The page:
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  • Shows a small region on chromosome 2 with markers, polymorphisms, genes
  • Discuss the various advantages of each insertion point It’s a random event You have to collect many T2 plants
  • Advantages get intermediate alleles of your favorite gene--generating an allelic series is imperative Also can get LOF if no insertion allele for you Usually get 10 mutations in your gene Also used in other plant systems (don’t need to know the genome sequence, just primers) High throughput once the 96 well plates are made, you can just cycle through with each gene Can tell within 10bp where your mutation is inferred from the size of the fragment. Multiple insertion alleles in each round Disadvantage: expensive. All the problems associated with reverse genetics.
  • Point out from pe (2) that AP1, PI, AP3, and a SEP gene are required


  • 1. Plants: The Other Eukaryotic Organism Elizabeth Haswell Bio 5491 January 29, 2009
  • 2. OUTLINE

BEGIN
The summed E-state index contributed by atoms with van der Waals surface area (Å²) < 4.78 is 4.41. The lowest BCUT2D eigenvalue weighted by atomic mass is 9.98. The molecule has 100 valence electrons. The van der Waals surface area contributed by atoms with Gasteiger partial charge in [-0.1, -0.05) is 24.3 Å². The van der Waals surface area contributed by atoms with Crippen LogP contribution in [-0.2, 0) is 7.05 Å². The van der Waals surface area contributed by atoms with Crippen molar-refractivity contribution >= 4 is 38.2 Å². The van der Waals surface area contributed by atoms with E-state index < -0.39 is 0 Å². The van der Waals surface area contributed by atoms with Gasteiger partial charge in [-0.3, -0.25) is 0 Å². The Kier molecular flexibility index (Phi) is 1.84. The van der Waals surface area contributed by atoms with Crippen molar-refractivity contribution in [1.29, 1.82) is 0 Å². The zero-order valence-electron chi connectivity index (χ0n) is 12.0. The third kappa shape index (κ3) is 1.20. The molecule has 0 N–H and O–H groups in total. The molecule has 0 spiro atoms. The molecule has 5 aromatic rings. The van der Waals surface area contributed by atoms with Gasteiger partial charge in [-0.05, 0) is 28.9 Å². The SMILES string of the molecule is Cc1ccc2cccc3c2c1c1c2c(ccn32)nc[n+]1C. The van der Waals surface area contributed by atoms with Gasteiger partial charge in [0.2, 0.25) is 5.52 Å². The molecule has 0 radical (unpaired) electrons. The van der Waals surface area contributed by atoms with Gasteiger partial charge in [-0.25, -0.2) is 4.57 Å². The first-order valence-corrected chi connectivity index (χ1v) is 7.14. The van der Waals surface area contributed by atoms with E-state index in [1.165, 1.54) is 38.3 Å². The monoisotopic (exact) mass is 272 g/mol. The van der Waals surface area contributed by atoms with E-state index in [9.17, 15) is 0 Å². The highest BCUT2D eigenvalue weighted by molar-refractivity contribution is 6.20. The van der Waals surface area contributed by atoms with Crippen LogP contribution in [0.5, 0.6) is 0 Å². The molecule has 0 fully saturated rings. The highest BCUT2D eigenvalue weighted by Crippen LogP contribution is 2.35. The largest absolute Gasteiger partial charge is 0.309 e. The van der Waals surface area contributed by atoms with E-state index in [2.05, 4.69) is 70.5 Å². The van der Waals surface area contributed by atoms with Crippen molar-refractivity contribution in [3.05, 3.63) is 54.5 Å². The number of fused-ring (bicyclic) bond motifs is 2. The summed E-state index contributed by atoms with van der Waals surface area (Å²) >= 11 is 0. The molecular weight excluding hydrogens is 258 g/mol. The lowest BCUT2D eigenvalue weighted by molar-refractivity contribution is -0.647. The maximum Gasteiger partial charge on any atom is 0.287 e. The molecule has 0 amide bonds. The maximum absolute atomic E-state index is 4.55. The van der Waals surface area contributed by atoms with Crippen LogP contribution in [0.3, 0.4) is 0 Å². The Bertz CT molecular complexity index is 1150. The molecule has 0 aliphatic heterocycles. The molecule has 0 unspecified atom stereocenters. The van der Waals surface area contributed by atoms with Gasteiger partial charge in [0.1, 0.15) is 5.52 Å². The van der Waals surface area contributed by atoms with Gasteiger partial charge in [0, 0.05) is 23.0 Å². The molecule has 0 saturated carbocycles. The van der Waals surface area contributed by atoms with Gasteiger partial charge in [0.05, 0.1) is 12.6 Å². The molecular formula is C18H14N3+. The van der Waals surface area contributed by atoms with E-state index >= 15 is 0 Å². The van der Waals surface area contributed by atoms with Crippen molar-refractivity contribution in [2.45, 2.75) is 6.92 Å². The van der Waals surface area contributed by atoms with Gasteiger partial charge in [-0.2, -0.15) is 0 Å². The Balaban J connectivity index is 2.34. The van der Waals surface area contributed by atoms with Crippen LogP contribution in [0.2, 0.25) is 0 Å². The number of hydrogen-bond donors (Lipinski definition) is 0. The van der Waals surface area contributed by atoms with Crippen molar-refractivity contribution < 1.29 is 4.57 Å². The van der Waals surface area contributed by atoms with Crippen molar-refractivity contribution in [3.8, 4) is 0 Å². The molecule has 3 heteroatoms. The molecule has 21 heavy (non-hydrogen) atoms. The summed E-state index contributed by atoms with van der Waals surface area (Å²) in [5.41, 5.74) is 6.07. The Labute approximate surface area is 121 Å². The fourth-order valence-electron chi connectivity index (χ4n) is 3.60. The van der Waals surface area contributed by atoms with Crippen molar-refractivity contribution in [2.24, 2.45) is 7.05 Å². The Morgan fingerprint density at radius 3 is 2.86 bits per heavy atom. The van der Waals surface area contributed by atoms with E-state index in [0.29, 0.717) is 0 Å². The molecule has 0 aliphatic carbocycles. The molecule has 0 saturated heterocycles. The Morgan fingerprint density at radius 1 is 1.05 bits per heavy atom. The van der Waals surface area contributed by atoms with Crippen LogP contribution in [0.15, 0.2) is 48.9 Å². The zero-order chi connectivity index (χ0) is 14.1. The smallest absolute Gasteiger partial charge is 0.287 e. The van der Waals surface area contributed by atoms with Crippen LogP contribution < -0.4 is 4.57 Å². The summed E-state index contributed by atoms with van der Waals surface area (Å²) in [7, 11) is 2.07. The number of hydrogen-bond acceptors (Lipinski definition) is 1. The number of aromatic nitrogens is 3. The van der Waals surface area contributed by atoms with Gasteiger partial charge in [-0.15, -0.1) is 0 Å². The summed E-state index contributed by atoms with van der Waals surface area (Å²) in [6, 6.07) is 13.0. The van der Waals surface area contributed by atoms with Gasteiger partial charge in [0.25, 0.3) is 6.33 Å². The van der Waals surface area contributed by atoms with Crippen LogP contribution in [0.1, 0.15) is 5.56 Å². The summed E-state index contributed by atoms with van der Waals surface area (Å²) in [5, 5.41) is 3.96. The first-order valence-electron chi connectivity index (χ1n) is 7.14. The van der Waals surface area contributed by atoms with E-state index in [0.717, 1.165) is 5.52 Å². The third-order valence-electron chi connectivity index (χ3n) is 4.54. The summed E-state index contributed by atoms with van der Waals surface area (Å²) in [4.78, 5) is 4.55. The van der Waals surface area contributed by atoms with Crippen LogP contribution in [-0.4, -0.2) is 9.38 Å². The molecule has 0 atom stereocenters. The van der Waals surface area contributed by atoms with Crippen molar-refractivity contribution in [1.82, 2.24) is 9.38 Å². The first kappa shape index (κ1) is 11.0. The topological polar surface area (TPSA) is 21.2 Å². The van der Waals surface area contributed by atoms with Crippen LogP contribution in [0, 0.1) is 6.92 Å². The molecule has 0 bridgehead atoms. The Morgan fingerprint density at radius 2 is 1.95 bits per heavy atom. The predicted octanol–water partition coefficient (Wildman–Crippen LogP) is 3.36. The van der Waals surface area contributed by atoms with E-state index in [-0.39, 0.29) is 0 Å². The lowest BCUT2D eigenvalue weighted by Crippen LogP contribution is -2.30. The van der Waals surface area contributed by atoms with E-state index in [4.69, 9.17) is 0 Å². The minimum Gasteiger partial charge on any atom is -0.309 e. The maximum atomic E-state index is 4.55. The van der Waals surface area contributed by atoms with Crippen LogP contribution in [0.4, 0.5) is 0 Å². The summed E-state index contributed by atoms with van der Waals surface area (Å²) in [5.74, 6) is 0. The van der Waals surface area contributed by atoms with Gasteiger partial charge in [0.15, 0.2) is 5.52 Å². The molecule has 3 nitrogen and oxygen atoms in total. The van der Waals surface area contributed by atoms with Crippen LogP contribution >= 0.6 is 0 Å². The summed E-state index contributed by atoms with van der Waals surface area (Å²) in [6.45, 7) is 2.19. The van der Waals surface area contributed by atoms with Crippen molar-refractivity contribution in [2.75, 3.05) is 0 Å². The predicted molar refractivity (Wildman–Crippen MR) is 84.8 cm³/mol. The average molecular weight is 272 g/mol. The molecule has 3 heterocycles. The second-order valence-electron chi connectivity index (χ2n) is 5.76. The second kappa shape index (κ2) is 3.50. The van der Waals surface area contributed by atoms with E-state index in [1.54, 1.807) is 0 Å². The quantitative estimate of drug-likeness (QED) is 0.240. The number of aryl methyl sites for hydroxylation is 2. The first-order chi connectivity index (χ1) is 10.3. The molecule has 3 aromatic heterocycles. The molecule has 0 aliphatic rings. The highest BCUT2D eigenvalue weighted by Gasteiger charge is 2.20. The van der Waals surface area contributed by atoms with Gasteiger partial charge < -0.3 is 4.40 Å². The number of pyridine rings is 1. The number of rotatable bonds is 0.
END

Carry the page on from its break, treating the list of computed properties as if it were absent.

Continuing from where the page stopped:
• Introduction
    • Forward genetics
    • Reverse genetics
    • Genomic resources and strategies
  • 3. OUTLINE
    • Introduction
      • Why study plant genetics?
      • Model organisms
      • Arabidopsis thaliana
        • 1. Life cycle
        • 2. Genome
        • 3. Tools
  • 5.
    • Practical Value of Plant Studies: Plants are the Foundation of Our Diet
    According to the Food and Agriculture Organization of the United Nations, more than 25,000 people died of starvation every day in 2003 and about 800 million people were chronically undernourished.
    • Genetic engineering of plants:
      • Pest Resistance
      • Enhanced Nutrition
  • 6.
    • Practical Value of Plant Studies: Plants can be Green Machines
    • Plants are a source of biofuel.
    • Derived from recently living biomass:
      • Wood
      • Biodiesel (rapeseed)
      • Bioethanol (corn)
      • New plants with high biomass yield:
      • Switchgrass (prairie grass)
      • Miscanthus
      • Algae